March 1, 2009｜Russia
Researcher, Institute for Russian & NIS Economic Studies, Japan Association for Trade with Russia & NIS
Surveying the emptying car park, I felt keenly that the secondhand car business, which had supported the Russian Far East, had been great. This was Vladivostok at the end of January 2009. While watching the cars within the ten-storey bonded warehouses decreasing daily, I sensed the greatness of the impact of tariff increases.
The Russian government, suffering from the worsening of the global economy, greatly raised the import tariffs on automobiles produced overseas in order to protect domestic automobile production which is facing worsening business conditions. Following the increase, the importation of secondhand cars from Japan to the Russian Far East has almost completely ceased. According to the customs service of the Russian Far East, the cars imported into Vladivostok number approximately 50 daily, and have plummeted to one eighteenth of the number before the increase.
The secondhand car business of the Russian Far East had repeatedly expanded. Last year amid the favorable economic situation, the secondhand cars imported to Russia from Japan, centered on the Russian Far East, in fact reached the 518,000 level (2008) in passenger cars alone. Compared to 2001 they increased approximately 23-fold, and made up as much as approximately 20% of exports to Russia.
The cessation of the secondhand car business is hitting “the foot of the mountain,” said to be as many as approximately 100,000 people in the Russian Far East alone. Although the tariff increases which had been rumored every year were foreseeable, the sharp appreciation of the yen and the rapid worsening of the Russian economy couldn’t have been predicted by anyone. In the second half of this year, while there is a view that imports will recover along with the recovery of the Russian economy, there are also traders who are preparing for the triple whammy (of a strong yen and a weak ruble, a worsening economy, and a raising of tariffs) becoming long term. That all you can do is assume it a case of wait and see, in this sudden state of affairs, is honest.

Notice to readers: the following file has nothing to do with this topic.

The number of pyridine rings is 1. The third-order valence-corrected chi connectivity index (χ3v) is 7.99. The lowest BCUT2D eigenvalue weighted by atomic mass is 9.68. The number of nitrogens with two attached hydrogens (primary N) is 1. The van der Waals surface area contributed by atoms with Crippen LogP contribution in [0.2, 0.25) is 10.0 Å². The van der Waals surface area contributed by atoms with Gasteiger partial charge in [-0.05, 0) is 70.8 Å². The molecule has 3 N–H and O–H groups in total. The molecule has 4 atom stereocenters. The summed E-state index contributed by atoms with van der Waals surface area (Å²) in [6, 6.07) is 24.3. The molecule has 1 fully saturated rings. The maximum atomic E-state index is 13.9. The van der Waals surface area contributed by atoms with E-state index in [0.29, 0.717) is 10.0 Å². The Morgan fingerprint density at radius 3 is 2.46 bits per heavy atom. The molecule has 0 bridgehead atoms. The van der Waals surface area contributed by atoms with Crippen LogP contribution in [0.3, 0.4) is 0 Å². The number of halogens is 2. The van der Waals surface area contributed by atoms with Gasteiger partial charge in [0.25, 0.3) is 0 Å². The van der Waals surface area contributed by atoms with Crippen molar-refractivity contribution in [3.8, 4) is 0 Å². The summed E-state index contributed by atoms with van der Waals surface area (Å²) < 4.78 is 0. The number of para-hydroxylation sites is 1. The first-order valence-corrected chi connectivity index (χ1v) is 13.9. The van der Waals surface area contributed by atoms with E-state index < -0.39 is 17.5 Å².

With support from Moscow coming to an end following the dissolution of the Soviet Union and amid key industries, including lumber and aquatic products, suffering a devastating blow, the secondhand car business was a new industry which the people of the Russian Far East discovered by themselves. This gradually grew big, ending up supporting the regional economy. Moscow went and demolished that. In each part of the Russian Far East, including Vladivostok, protests have occurred demanding the revoking of the tariff increases, and their opposition is understandable.
The year before last (2007) the Russian government formulated a new program for the development of the Russian Far East, and created an emphasis on the Russian Far East. The raising of import tariffs occurred at the start of this. Even though they say wonderful things in terms of words, such as raising the standard of living of the people living in the Russian Far East and putting the Far Eastern region on a par with Europe, at the end of the day they have understood nothing of matters in the Russian Far East. If I were to put the feelings of the people living in the Russian Far East into words, then that would probably sound about right.
I think that the enthusiasm too toward the development of the Russian Far East appears to be waning compared to some time earlier. The Far Eastern program to date has been “pie in the sky,” but this time there was also support in funding, and one got the impression of it being quite in earnest. Prior to the sudden worsening of the economy, however, the development of the Russian Far East apparently could also not remain unharmed. Immediately it was heard that decrees on budget cuts were being issued. The day the Far Eastern program was adopted, (then) Prime Minister Fradkov, in front of the central bureaucracy, directed them to work in that region for several years in order to get to know the Russian Far East for themselves, but now is a time where those words do not hold great significance. Russia’s stance is being questioned.